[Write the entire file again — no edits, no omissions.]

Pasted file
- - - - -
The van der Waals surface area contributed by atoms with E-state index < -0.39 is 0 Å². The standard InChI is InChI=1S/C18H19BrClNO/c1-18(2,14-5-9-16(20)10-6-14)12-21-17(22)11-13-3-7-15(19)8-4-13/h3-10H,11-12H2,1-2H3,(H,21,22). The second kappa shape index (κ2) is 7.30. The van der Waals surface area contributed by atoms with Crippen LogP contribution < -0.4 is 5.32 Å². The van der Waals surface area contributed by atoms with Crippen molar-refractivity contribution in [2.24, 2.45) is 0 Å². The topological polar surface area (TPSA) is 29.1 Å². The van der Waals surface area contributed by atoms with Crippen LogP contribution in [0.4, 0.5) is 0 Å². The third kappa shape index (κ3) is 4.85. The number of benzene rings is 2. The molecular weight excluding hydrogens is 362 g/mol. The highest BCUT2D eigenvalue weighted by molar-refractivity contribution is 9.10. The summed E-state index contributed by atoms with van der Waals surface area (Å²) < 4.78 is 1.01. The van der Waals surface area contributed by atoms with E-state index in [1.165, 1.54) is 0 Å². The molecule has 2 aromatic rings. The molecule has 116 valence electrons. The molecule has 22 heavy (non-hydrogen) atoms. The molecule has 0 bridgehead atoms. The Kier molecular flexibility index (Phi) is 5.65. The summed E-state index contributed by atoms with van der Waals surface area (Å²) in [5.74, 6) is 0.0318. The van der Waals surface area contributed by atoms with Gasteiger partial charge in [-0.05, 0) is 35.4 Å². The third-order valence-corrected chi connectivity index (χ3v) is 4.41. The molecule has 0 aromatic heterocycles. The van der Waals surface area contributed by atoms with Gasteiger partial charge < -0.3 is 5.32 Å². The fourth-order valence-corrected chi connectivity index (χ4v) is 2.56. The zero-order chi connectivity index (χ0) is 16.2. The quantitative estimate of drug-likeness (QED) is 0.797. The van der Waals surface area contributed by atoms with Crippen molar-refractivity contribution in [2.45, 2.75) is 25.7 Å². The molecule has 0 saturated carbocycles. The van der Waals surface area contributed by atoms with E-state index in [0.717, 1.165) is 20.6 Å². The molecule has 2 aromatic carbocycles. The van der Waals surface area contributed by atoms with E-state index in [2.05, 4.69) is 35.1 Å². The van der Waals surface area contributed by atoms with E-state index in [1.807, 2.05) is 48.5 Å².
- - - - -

The van der Waals surface area contributed by atoms with E-state index < -0.39 is 0 Å². The standard InChI is InChI=1S/C18H19BrClNO/c1-18(2,14-5-9-16(20)10-6-14)12-21-17(22)11-13-3-7-15(19)8-4-13/h3-10H,11-12H2,1-2H3,(H,21,22). The second kappa shape index (κ2) is 7.30. The van der Waals surface area contributed by atoms with Crippen LogP contribution < -0.4 is 5.32 Å². The van der Waals surface area contributed by atoms with Crippen molar-refractivity contribution in [2.24, 2.45) is 0 Å². The topological polar surface area (TPSA) is 29.1 Å². The van der Waals surface area contributed by atoms with Crippen LogP contribution in [0.4, 0.5) is 0 Å². The third kappa shape index (κ3) is 4.85. The number of benzene rings is 2. The molecular weight excluding hydrogens is 362 g/mol. The highest BCUT2D eigenvalue weighted by molar-refractivity contribution is 9.10. The summed E-state index contributed by atoms with van der Waals surface area (Å²) < 4.78 is 1.01. The van der Waals surface area contributed by atoms with E-state index in [1.165, 1.54) is 0 Å². The molecule has 2 aromatic rings. The molecule has 116 valence electrons. The molecule has 22 heavy (non-hydrogen) atoms. The molecule has 0 bridgehead atoms. The Kier molecular flexibility index (Phi) is 5.65. The summed E-state index contributed by atoms with van der Waals surface area (Å²) in [5.74, 6) is 0.0318. The van der Waals surface area contributed by atoms with Gasteiger partial charge in [-0.05, 0) is 35.4 Å². The third-order valence-corrected chi connectivity index (χ3v) is 4.41. The molecule has 0 aromatic heterocycles. The van der Waals surface area contributed by atoms with Gasteiger partial charge < -0.3 is 5.32 Å². The fourth-order valence-corrected chi connectivity index (χ4v) is 2.56. The zero-order chi connectivity index (χ0) is 16.2. The quantitative estimate of drug-likeness (QED) is 0.797. The van der Waals surface area contributed by atoms with Crippen molar-refractivity contribution in [2.45, 2.75) is 25.7 Å². The molecule has 0 saturated carbocycles. The van der Waals surface area contributed by atoms with E-state index in [0.717, 1.165) is 20.6 Å². The molecule has 2 aromatic carbocycles. The van der Waals surface area contributed by atoms with E-state index in [2.05, 4.69) is 35.1 Å². The van der Waals surface area contributed by atoms with E-state index in [1.807, 2.05) is 48.5 Å².